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I have inherited some legacy RabbitMQ code that is giving me some serious headaches. Can anyone help, ideally pointing to some "official" documentation where I can browse for similar questions?

We create some channels receive responses from workers which perform a search using channels like so:

channelIn.queueDeclare("", false, false, true, null);
channelIn.queueBind("", AmqpClient.NAME_EXCHANGE,
     AmqpClient.ROUTING_KEY_ROOT_INCOMING + uniqueId);

My understanding from browsing mailing lists and forums is that

  • declaring a queue with an empty name allows the server auto-generate a unique name, and
  • queues must have a globally unique name.

Is this true?

Also, in the second line above, my understanding based on some liberal interpretation of blogs and mailing lists is that queuebind with an empty queue name automatically binds to the last created queue. It seems nice because then you wouldn't have to pull the auto-generated name out of the clunky DeclareOK object.

Is this true? If so, will this work in a multithreaded environment?

I.e. is it possible some channel will bind itself to another channel's queue, then if that other channel closes, the incorrectly bound channel would get an error trying to use the queue? (note that the queue was created with autodelete=true.) My testing leads me to think yes, but I'm not confident that's where the problem is.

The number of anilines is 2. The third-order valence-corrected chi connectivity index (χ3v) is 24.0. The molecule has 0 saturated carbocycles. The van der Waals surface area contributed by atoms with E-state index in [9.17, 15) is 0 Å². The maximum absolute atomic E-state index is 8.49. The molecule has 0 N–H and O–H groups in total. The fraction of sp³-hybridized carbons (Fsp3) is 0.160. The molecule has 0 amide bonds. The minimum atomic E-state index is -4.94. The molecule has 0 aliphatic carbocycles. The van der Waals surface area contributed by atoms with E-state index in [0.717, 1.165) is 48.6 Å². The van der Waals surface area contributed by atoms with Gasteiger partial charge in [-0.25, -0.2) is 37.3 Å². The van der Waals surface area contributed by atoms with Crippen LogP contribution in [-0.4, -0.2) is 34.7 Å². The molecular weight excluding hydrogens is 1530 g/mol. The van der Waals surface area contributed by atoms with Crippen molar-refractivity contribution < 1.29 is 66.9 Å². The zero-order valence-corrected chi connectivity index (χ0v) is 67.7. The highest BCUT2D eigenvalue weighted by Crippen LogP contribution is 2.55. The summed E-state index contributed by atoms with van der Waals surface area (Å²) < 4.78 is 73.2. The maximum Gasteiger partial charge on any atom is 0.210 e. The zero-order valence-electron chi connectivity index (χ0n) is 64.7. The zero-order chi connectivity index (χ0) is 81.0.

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I cannot be certain that this will work in a multithreaded environment. It may be fine a high percentage of the time but it is possible you will get the wrong queue. Why take the risk? Wouldn't this be better and safer?

String queueName = channelIn.queueDeclare("", false, false, true, null).getQueue();
channelIn.queueBind(queueName, AmqpClient.NAME_EXCHANGE,
 AmqpClient.ROUTING_KEY_ROOT_INCOMING + uniqueId);

Not exactly clunky.

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You're correct. That's not bad at all. Thought I had to do some lookup with the return object. Would be nice to know what the expected behavior is though as there are other similar fuzzy lines in my codebase. – milletron May 11 '12 at 18:21
If there are similar fuzzy lines I would prioritize looking for ways, like this, to remove the fuzziness. It maybe that the original code was written for an earlier version of the API and there are now better ways to handle these kind of situations. On the whole, if used correctly, the rabbitMQ client should thread safe. – robthewolf May 11 '12 at 18:58
Was really hoping to find a pointer to some documentation (i.e. not just StackOverflow posts and the RabbitMQ list) on how errors are handled, what happens when connections are closed, what happens if you try to open a channel twice... that sort of thing. I guess I will continue to migrate things piece by piece via trial and error. – milletron May 14 '12 at 20:52

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